I’d like to start off this post by saying that I contemplated real long before finally deciding to eat at Ganso Kujiraya.
I was originally on the hunt for this curry restaurant in Shibuya because I had read about it being an old school Japanese curry joint. But, apparently I wasn’t reading too hard as Murugi, the curry joint, closes at 3pm every day. By the time I had gotten my bum down to Shibuya and “made my way” (
shopped looked in various clothing stores en route from the train station to the restaurant) to Murugi, it was well past 3:00p. It was more like 9:00p. Also, it was probably that late because I made a pit stop for ice cream. Yeah, dessert before dinner, what?
My first, but not last, meeting with cremia – the soft serve with 12.5% of carefully chosen Hokkaido milk and 25% of heavy whipped in a langue de chats cone.
Anyways, back to the story – so, what’s a girl to do but start making her way to some of the other restaurants she had starred in her Google Maps? When I passed Kujiraya (wasn’t even starred on my map, swear) it was like 9:30p and I paused in front of the restaurant…in my head I was thinking what are the chances that the other restaurant I’m heading to will be closed by the time I get there…I mean, I was hungry. The other restaurants I had starred in the area were all still 15 minutes away (and that’s if I don’t get lost looking for it). Look, I hate wasting a meal on a non-previously researched restaurant (because Tokyo has so many yum places to eat) but at least Kujiraya would be an interesting only-in-Japan experience.
So, I contemplated. Outside the restaurant. In the cold. For a solid 5 minutes. Then I decided to go in and look at the menu.
Then, I contemplated. Inside the restaurant. Staring at the menu. For a solid 10 minutes before deciding what the hell, when in Rome, right?
So Kujiraya is a traditional whale-only restaurant that has been opened since 1950. For those that don’t know, there is massive controversy around the Japanese whaling industry. Whale consumption isn’t just done by the Japanese, but it seems that they are probably the most associated with the controversial practice. There are many reasons why one would be against the practice of killing whales for consumption purposes, from environmental to ethical. Then there’s the whole hoopla around the Japanese finding a legal loophole after commercial whaling was banned in 1986 that allowed them to continue whaling on the premise that they were “conducting research”.
The Japanese though, argues that whaling is part of their culture and heritage. There were generations of Japanese children that grew up eating whale post WWII because of the poor economy and high food scarcity.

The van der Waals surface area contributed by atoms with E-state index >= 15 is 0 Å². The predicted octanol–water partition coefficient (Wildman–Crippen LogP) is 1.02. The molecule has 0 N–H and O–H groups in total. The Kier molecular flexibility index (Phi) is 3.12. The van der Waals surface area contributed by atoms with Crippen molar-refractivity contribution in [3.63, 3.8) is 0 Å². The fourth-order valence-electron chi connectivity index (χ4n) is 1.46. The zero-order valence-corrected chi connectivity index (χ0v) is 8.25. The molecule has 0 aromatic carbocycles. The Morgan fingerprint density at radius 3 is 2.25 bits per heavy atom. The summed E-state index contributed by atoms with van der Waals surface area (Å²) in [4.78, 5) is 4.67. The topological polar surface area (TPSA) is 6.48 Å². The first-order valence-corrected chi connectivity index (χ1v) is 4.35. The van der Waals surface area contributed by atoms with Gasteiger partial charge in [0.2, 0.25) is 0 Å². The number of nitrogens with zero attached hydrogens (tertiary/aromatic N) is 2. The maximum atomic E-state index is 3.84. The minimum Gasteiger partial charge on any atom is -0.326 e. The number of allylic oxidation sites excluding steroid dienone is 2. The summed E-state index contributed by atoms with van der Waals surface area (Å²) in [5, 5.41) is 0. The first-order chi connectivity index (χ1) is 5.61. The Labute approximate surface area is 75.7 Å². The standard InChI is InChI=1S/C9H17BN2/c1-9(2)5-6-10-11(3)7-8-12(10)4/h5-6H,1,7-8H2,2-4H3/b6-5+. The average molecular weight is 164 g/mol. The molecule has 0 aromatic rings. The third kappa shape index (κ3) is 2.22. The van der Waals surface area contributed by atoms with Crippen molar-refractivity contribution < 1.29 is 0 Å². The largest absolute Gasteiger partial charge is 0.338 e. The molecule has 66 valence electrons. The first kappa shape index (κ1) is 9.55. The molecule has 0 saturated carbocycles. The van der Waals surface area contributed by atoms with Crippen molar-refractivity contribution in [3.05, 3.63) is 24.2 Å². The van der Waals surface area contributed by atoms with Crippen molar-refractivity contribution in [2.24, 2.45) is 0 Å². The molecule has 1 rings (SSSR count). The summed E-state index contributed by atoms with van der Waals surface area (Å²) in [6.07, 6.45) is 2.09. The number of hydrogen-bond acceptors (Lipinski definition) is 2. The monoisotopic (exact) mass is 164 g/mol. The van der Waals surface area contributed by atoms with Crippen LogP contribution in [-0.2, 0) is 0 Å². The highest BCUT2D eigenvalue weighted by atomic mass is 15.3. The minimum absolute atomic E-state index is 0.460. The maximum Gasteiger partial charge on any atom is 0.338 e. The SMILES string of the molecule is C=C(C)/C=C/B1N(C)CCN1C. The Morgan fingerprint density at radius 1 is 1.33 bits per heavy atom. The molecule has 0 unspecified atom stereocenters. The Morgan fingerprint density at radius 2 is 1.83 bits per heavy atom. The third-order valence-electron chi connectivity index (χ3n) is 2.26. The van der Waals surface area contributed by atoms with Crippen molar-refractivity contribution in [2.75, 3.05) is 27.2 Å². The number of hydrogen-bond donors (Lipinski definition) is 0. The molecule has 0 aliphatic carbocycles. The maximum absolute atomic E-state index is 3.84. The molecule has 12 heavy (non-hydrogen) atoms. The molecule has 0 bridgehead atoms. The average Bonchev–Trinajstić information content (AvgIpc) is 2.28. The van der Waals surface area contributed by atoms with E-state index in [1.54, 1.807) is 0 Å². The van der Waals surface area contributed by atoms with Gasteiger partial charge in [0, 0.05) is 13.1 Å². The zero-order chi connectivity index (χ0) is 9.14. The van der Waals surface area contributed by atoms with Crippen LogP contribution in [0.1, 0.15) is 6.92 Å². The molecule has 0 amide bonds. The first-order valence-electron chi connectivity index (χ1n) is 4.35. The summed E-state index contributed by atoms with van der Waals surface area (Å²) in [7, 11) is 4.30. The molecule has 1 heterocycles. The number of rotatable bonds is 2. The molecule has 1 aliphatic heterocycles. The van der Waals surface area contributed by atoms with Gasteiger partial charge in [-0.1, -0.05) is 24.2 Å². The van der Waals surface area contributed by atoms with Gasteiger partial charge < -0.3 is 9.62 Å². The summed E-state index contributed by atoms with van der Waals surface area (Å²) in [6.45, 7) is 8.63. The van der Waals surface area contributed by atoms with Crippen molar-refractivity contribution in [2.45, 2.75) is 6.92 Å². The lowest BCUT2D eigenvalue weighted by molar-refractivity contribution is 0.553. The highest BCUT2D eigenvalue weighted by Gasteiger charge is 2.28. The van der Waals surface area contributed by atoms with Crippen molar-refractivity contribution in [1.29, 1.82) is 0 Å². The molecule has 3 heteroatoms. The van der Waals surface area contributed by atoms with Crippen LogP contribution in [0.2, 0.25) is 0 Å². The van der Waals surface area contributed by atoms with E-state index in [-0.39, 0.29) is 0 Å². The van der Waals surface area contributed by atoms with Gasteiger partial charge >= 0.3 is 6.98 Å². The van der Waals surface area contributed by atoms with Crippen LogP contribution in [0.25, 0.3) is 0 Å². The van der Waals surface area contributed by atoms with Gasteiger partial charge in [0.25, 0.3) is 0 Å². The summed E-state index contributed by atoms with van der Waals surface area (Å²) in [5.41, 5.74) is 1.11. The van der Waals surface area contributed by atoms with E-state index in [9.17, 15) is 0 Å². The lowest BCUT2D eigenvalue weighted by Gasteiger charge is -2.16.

I think there are probably some legitimacy to some of the arguing points on both sides of the battle. I like this Wired article on the subject, some choice quotes from the article about the main arguments used in defence/against whaling:
From the Japanese perspective, banning whaling before banning the killing of other animals is a bit logically inconsistent. If your argument is about conservation, then bluefin tuna, a far more important part of the Japanese diet, is also far more endangered.
If your argument is that hunting whales is cruel, so is factory farming. If your argument is that whales are smart, so are pigs. None of this amounts to a case for eating whales, of course, but the argument to single out whales for protection is not exactly airtight either.
I’m not going to get into it here because I don’t want to write no essay. You’ve got your own opinions, I’ve got mine. Doe, if you’re super against the idea of a human consuming whale meat out of curiosity, then you should probably stop reading.
I do have to say, as someone that enjoys consuming delicious food, this meat ain’t good.
I ordered whale sashimi (¥880) and whale tempura (¥780) with a side of rice for ¥2116 (which equates to roughly $25 CAD).
The sashimi was this really deep red and was quite bloody. Like, it left a pool of blood on the plate. But, I don’t really have a problem with that. I have a problem with the meat itself. It was extremely tasteless. Like zero taste. What I’d probably imagine raw beef, not seasoned as a tartare or carpaccio, would taste like. Plus the meat was not thawed. Like semi-frozen. Like I was eating a super meaty popsicle that had been sitting out in the sun for a short amount of time.
Now, I don’t know if the frozenness is because that it is a massive mammal and needs to stay slightly frozen so that it is still safe to eat raw….does anyone know if this is the case?
Regardless. Not yum town.
The tempura whale meat…also tasteless, except now it’s coated in this thin layer of oily batter. It was so chewy and meaty. I’d imagine this is how the Japanese elders keep their jaw and teeth strength up. The doctor prescribes: gnaw on a piece of whale meat a day to keep your jaw muscle active.
And from an asian perspective, there’s not even like magical restorative bull crap that is associated with it like other controversial noms (like shark fin and snake blood).
So, why eat it?
It is not tasty.
It doesn’t have magical rejuvenation powers.
It draws global condemnation.
It is not even being consumed that much by the Japanese.
It is not economical (huge government subsidies goes into the industry).
Oh yeah, politics.
So, do I regret eating here? From a taste perspective? Yeah, I wish I would’ve walked a bit further down for normal sashimi. For an experimental perspective? Naaah, curiosity has been tamed and severely disappointed.
Author’s note: don’t waste your precious meal slots here.
Address: 2 Chome-29-22 Dogenzaka, Shibuya, Tokyo 150-0043, Japan
Open: 11:30a –10:30p (11:30p Fri + Sat; Closed Mon)